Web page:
‘The song expresses the emotional pain of the Trump era’ … Lovato’s call for votes during her Billboard music awards performance. Photograph: Christopher Polk/AP

That formulation might be a deliberate callback to Dear Mr President, Pink’s open letter of a song to George W Bush in 2006, which asked “What do you feel?” and “How do you sleep?” But it also reminds me, oddly, of Crass’s 1982 broadside against Margaret Thatcher, How Does It Feel (to Be the Mother of a Thousand Dead)? Both questions are moral condemnations but Crass’s song is all punk-rock venom, while Lovato’s is calmer. If you were to put these lyrics into a rock, hip-hop or folk song, the effect would perhaps be too familiar because that’s what protest music usually sounds like. Take, for example, Public Enemy’s recent election song State of the Union (STFU). While it is a thrilling call to “rock the vote or vote for hell”, we’ve heard Public Enemy take on presidents many times before. What we don’t usually hear is similar sentiments conveyed in the form of an aching, melismatic pop ballad by the former teen star of Camp Rock 2: The Final Jam. Not to make a hyperbolic comparison, but the potency of Marvin Gaye’s What’s Going On came from a previously apolitical artist deciding that he just couldn’t stay quiet any more. Commander in Chief is likewise the sound of someone’s patience snapping. Responding to the scolding of a Republican fan on Instagram on Wednesday, she wrote: “I literally don’t care if this ruins my career. This isn’t about that … I made a piece of art that stands for something I believe in.”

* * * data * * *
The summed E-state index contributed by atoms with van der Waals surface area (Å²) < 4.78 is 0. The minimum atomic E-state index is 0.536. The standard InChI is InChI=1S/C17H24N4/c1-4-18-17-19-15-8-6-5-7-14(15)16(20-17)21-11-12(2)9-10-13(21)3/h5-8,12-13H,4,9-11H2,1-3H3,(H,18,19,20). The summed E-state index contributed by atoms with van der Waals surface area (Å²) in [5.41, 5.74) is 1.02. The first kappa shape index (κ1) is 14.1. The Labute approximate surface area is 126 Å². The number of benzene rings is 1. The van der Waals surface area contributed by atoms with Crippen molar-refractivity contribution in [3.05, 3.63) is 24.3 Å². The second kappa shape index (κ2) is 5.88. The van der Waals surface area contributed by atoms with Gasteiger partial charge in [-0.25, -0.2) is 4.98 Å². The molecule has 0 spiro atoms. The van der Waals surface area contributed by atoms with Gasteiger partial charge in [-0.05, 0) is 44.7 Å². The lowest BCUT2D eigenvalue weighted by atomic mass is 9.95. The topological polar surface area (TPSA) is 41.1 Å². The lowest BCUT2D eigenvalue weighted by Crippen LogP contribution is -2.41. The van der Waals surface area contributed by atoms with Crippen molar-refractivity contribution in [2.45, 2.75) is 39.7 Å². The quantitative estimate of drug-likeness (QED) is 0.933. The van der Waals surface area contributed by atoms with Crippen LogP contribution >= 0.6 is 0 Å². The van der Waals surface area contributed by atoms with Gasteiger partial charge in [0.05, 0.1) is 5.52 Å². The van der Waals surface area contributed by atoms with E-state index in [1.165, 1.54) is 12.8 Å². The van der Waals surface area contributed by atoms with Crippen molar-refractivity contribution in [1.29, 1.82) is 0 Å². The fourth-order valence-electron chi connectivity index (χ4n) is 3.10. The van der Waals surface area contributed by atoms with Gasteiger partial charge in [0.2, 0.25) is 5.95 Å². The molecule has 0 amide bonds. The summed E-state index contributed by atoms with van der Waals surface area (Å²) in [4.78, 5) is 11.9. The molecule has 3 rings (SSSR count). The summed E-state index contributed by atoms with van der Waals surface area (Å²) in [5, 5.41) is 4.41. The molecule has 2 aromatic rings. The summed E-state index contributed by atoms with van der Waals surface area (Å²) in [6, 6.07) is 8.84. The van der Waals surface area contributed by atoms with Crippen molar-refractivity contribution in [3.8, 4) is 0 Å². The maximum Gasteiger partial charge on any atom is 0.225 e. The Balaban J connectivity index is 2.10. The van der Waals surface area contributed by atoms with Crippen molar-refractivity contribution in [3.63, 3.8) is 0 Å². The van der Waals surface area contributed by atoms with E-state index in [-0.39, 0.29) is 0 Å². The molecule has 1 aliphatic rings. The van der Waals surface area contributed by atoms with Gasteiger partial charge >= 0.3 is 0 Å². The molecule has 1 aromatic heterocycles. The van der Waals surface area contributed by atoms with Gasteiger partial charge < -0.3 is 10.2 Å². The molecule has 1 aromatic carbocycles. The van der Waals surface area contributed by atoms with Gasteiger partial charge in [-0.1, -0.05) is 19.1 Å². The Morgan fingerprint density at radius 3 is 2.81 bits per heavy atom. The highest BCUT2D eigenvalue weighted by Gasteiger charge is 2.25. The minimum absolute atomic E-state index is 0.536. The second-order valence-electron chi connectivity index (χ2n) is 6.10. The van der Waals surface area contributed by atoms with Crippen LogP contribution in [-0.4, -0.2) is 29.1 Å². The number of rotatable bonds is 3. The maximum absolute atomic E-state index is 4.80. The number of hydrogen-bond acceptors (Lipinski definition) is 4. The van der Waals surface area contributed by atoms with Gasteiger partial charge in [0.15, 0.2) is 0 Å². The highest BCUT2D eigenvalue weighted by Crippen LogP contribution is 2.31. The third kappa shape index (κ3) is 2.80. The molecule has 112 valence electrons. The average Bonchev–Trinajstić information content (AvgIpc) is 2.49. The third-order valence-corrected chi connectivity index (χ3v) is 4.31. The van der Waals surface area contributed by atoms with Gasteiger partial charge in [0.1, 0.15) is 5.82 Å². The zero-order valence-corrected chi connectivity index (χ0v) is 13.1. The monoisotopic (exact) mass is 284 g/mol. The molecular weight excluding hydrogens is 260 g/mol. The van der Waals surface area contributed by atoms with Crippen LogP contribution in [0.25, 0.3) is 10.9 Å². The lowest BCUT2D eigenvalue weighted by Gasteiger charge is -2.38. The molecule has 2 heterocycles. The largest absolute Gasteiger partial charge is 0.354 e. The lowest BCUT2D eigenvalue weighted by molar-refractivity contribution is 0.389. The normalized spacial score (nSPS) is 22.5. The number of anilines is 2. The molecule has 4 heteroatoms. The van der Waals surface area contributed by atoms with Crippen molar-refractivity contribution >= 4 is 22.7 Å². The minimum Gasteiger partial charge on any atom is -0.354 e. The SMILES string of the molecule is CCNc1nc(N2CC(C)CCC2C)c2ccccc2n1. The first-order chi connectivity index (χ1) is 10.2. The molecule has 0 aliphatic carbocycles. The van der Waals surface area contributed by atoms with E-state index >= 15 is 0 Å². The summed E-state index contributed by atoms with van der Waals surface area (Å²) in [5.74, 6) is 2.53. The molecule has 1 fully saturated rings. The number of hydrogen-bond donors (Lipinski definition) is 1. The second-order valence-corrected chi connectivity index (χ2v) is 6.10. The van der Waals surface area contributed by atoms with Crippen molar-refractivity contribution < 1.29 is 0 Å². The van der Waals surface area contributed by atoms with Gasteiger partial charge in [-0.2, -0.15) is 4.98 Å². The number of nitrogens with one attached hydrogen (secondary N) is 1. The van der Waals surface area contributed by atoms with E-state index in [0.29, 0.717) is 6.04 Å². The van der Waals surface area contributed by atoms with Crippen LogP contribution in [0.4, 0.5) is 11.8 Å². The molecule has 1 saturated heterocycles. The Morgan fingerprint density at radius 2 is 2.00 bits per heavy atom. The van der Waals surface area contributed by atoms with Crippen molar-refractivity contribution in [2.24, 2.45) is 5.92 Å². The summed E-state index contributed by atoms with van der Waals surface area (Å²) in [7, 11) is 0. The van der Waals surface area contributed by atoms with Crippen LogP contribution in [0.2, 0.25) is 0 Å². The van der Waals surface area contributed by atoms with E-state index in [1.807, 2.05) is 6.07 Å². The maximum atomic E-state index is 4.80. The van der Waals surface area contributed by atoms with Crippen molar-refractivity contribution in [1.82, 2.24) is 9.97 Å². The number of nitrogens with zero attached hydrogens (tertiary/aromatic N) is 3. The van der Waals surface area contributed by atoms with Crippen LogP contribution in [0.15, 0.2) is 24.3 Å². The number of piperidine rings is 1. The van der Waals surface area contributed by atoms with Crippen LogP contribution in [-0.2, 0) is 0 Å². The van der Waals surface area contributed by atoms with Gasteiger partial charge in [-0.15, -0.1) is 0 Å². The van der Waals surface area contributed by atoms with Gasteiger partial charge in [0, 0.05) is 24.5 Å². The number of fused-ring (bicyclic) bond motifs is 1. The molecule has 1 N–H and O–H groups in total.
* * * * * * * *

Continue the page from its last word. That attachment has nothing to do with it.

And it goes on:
Lovato has timed the song’s release to encourage younger Americans to vote as an ugly election campaign approaches its conclusion. The single’s artwork depicts her in a mask with VOTE written on it. Commander in Chief skilfully captures the emotion that will likely drive more voters to the polls than any policy: a soul-sick exhaustion with Trump and what he has done to his country, and how he has squatted, rent-free, in so many heads for so long. You do not have to love Joe Biden to want to be rid of that – to throw open the windows and let out the poison gas at last. Lovato and her collaborators have created an extraordinary protest song that is perfectly of-the-moment, but I hope it sounds even better after 3 November.

The Guardian